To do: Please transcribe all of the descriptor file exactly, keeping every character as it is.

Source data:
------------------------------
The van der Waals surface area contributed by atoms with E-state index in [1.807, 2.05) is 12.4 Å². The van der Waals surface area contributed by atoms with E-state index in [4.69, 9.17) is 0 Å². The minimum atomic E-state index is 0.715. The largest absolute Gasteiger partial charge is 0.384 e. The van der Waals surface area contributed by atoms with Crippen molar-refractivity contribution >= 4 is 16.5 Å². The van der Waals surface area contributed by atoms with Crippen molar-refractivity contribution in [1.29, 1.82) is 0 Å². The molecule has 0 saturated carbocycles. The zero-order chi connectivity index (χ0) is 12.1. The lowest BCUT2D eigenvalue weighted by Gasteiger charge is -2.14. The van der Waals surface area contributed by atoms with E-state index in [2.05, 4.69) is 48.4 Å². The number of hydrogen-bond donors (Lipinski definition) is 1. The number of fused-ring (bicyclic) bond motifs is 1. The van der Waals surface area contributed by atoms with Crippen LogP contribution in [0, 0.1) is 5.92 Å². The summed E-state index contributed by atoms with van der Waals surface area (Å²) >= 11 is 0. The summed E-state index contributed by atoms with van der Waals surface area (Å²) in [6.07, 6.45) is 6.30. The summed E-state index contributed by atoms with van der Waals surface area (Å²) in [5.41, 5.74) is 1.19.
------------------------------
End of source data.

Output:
The van der Waals surface area contributed by atoms with E-state index in [1.807, 2.05) is 12.4 Å². The van der Waals surface area contributed by atoms with E-state index in [4.69, 9.17) is 0 Å². The minimum atomic E-state index is 0.715. The largest absolute Gasteiger partial charge is 0.384 e. The van der Waals surface area contributed by atoms with Crippen molar-refractivity contribution >= 4 is 16.5 Å². The van der Waals surface area contributed by atoms with Crippen molar-refractivity contribution in [1.29, 1.82) is 0 Å². The molecule has 0 saturated carbocycles. The zero-order chi connectivity index (χ0) is 12.1. The lowest BCUT2D eigenvalue weighted by Gasteiger charge is -2.14. The van der Waals surface area contributed by atoms with E-state index in [2.05, 4.69) is 48.4 Å². The number of hydrogen-bond donors (Lipinski definition) is 1. The number of fused-ring (bicyclic) bond motifs is 1. The van der Waals surface area contributed by atoms with Crippen LogP contribution in [0, 0.1) is 5.92 Å². The summed E-state index contributed by atoms with van der Waals surface area (Å²) >= 11 is 0. The summed E-state index contributed by atoms with van der Waals surface area (Å²) in [6.07, 6.45) is 6.30. The summed E-state index contributed by atoms with van der Waals surface area (Å²) in [5.41, 5.74) is 1.19.